“As April 1 of last year approached — the day on which all census information is based — the bureau was ready to go.
Then history got in the way. The COVID-19 pandemic delayed the door-to-door field operations for two months, dozens of massive wildfires across the western states kept workers away from endangered communities, social unrest caused unease in some neighborhoods and a record-breaking hurricane season hampered the count in the Gulf region.
Yet the efficiencies gained from all the technology allowed the census to reach its goal of counting 99.9 percent of households by its new Oct. 15 deadline, just two and a half months after the original one…”
“In the end, 67 percent of U.S. residents responded to the census online, on the phone or through mail. That meant the enumerators were tasked with visiting 64 million households to capture the remaining 33 percent of households.
The iPhones worked exactly as the Census Bureau had planned. Every morning, the part-time, temporary workers accessed a set of integrated Census Bureau apps. They’d update the hours they could work over the next five days and then download their day’s assignments. Mapping software provided them the most efficient route to each household.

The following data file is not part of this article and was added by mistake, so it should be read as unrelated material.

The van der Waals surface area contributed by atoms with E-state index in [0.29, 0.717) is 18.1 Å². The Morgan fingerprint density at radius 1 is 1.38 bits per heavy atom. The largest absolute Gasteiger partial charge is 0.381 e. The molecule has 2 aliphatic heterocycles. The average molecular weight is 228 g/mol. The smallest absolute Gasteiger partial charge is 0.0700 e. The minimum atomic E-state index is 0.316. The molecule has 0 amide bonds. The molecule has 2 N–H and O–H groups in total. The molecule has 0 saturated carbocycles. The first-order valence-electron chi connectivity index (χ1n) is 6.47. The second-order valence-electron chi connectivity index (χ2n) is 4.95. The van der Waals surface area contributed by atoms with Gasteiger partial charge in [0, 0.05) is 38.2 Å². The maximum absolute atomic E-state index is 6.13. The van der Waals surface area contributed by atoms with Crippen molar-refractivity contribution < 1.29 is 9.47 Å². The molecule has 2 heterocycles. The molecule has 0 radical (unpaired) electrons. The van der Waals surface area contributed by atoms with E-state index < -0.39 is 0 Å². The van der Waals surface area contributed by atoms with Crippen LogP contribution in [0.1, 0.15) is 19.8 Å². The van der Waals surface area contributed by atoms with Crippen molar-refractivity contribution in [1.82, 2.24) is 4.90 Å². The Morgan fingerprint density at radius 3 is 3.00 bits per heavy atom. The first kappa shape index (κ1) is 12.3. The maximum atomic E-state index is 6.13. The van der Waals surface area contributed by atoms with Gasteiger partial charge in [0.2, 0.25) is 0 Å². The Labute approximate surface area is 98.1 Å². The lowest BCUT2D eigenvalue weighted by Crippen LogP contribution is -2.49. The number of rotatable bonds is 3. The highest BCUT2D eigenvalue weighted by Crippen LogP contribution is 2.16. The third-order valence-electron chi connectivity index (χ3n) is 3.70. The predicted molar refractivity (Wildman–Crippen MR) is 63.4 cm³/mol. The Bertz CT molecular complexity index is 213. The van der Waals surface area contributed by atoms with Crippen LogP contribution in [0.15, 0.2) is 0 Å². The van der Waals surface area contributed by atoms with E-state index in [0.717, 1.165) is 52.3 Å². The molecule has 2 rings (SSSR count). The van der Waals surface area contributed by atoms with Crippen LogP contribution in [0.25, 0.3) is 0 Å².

‘The software would automatically give them the assignments for the day that were tailored not only for their schedule, but the likelihood — based on sophisticated modeling of the addresses — that they would be home,’ [Michael Thieme Assistant Director for Decennial Census Programs, Systems and Contracts, U.S. Census Bureau] says…”
“‘That was one of the reasons we were able to get through the census with all the things that were thrown at it,’ he says. ‘Device as a Service was really critical for the nonresponse follow-up, which is the biggest operation of the census. It’s the technology centerpiece of our ability to get the census done in the field.’…” Read the full article here.
Source: Census Goes All Digital with Door-to-Door Field Operations – By Wylie Wong, May 11, 2021. FedTech Magazine.